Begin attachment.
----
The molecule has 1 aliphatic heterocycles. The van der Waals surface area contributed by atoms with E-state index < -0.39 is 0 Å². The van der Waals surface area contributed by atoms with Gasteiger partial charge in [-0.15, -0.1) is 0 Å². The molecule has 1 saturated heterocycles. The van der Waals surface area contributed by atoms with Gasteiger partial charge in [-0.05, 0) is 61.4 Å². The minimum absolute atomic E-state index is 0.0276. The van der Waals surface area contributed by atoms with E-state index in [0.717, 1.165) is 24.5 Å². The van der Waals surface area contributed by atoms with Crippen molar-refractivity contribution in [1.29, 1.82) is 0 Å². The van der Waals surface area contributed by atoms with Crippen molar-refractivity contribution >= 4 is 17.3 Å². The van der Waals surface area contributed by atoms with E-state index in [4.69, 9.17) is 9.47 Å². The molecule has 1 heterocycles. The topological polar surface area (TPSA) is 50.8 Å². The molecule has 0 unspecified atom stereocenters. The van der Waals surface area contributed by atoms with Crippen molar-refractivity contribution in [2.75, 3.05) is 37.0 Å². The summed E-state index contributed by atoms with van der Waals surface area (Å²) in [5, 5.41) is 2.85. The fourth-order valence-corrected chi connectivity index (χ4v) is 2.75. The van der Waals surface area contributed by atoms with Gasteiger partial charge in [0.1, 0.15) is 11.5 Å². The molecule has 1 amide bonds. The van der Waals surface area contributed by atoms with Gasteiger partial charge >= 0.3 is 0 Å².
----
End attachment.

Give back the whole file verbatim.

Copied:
The molecule has 1 aliphatic heterocycles. The van der Waals surface area contributed by atoms with E-state index < -0.39 is 0 Å². The van der Waals surface area contributed by atoms with Gasteiger partial charge in [-0.15, -0.1) is 0 Å². The molecule has 1 saturated heterocycles. The van der Waals surface area contributed by atoms with Gasteiger partial charge in [-0.05, 0) is 61.4 Å². The minimum absolute atomic E-state index is 0.0276. The van der Waals surface area contributed by atoms with E-state index in [0.717, 1.165) is 24.5 Å². The van der Waals surface area contributed by atoms with Crippen molar-refractivity contribution in [1.29, 1.82) is 0 Å². The van der Waals surface area contributed by atoms with Crippen molar-refractivity contribution >= 4 is 17.3 Å². The van der Waals surface area contributed by atoms with E-state index in [4.69, 9.17) is 9.47 Å². The molecule has 1 heterocycles. The topological polar surface area (TPSA) is 50.8 Å². The molecule has 0 unspecified atom stereocenters. The van der Waals surface area contributed by atoms with Crippen molar-refractivity contribution in [2.75, 3.05) is 37.0 Å². The summed E-state index contributed by atoms with van der Waals surface area (Å²) in [5, 5.41) is 2.85. The fourth-order valence-corrected chi connectivity index (χ4v) is 2.75. The van der Waals surface area contributed by atoms with Gasteiger partial charge in [0.1, 0.15) is 11.5 Å². The molecule has 1 amide bonds. The van der Waals surface area contributed by atoms with Gasteiger partial charge >= 0.3 is 0 Å².